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From Seed to Colossal Tree: Developing Roots in the Navajo Nation

While I taught at St. Michael Indian School (SMIS), a school serving youth from the Navajo Nation, I was surprised to learn that many of my students were unfamiliar with engineering as a profession. That inspired me to start an engineering club afterschool. At first, I was only expecting a few students who would be interested in attending, but I was pleasantly surprised when dozens of middle school students arrived at each meeting. We worked on a number of different projects from making audio speakers out of paper plates, magnets, and wire to making a device to protect an egg from a drop. The egg drop project in particular stood out to me. Students were tasked with designing a device to protect an egg from a two-story drop using items they found around the classroom (tape, cardboard, plastic bags, string, etc.). Typically, students will design one of two different solutions to protect the egg. Either they will make a parachute for it, or they will create a cushion around the egg to absorb the impact. Both solutions are viable. However, one 7th grade student came up with a third solution that I had never seen before. Similar to a maple seed or a helicopter, they designed a contraption that would spin as it was falling to slow the descent enough for the egg to land undamaged. I think it was at that point that I recognized how important it is to include diverse perspectives in engineering designs. Providing engineering education opportunities to all people is not important just from an equity standpoint, but also because a diverse set of perspectives means more potential solutions. 

Teaching at SMIS reminded me of the importance of my own education, and so after my year of service, I decided to attend the University of Florida to earn my PhD in Mechanical Engineering. Despite being nearly 1800 miles away, I often thought of my time at SMIS while I was studying in Florida. At least once a year I would fly back to the Navajo Nation to promote engineering education with different workshops and presentations. At first I was just visiting SMIS, but eventually my reputation grew and I started providing outreach to other schools as well. My continued work with this community became such an important part of my life, I even integrated it into my dissertation work.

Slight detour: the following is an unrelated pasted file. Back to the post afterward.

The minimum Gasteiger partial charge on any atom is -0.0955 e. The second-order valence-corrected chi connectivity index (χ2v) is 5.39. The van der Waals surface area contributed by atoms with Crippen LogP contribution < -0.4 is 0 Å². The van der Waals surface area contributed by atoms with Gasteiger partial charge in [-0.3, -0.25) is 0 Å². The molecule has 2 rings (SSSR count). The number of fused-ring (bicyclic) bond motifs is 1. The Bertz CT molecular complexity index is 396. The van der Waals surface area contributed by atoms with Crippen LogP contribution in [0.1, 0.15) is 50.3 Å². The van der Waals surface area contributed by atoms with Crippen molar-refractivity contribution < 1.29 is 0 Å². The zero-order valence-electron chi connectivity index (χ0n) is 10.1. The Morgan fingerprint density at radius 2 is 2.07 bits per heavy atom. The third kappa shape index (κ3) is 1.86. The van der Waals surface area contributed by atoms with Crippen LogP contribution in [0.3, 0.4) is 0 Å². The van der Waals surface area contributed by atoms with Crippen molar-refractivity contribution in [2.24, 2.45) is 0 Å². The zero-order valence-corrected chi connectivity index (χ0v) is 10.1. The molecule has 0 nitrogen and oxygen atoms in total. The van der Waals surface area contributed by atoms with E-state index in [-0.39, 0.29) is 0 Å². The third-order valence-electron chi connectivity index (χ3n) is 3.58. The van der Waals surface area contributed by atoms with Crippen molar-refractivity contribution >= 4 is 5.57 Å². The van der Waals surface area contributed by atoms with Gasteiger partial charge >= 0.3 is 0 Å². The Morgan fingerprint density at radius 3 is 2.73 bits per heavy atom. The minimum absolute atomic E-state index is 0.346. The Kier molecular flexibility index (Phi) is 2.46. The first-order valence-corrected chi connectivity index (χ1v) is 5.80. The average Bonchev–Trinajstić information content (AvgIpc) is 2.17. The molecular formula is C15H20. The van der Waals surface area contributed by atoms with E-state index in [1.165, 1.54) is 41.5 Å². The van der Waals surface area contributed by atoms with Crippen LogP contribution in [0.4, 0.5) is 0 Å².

Earning my PhD was one of the most difficult things I have ever done. My sole motivation for completing the program was knowing that the degree would allow me to have a greater positive impact on the communities that I serve. For example, since graduating I have been able to procure over a quarter of a million dollars to support engineering education on the Navajo Nation. While teaching at Arizona State University, I started a collegiate underwater robotics team composed entirely of women. In their rookie year they ranked 3rd in the entire world and are currently ranked 2nd. I also currently mentor a high school robotics team whose demographics last season were 75% BIPOC and over 60% gender minorities in engineering. I continue to work with both high school and college students on assistive technology projects to help them recognize the impact that their engineering education can have in their community.

Just a little over a decade ago, a student dropped a contraption made of foam and string off a balcony in rural Arizona. As it spiraled slowly to the ground, it resembled a maple seed. However, perhaps its resemblance to a maple seed was more than just its physical appearance. Just as a tiny maple seed can grow to be a colossal tree, a seed was planted in my own mind. My time volunteering with MVC provided the environment for that seed to grow into something great. Since that day, I have dedicated my career to promoting engineering education to groups who are often marginalized in the field. My experience in MVC was pivotal in shaping my perspective as an engineer, and for that, I am extremely grateful.

Dan Frank: St. Michaels Alumnus

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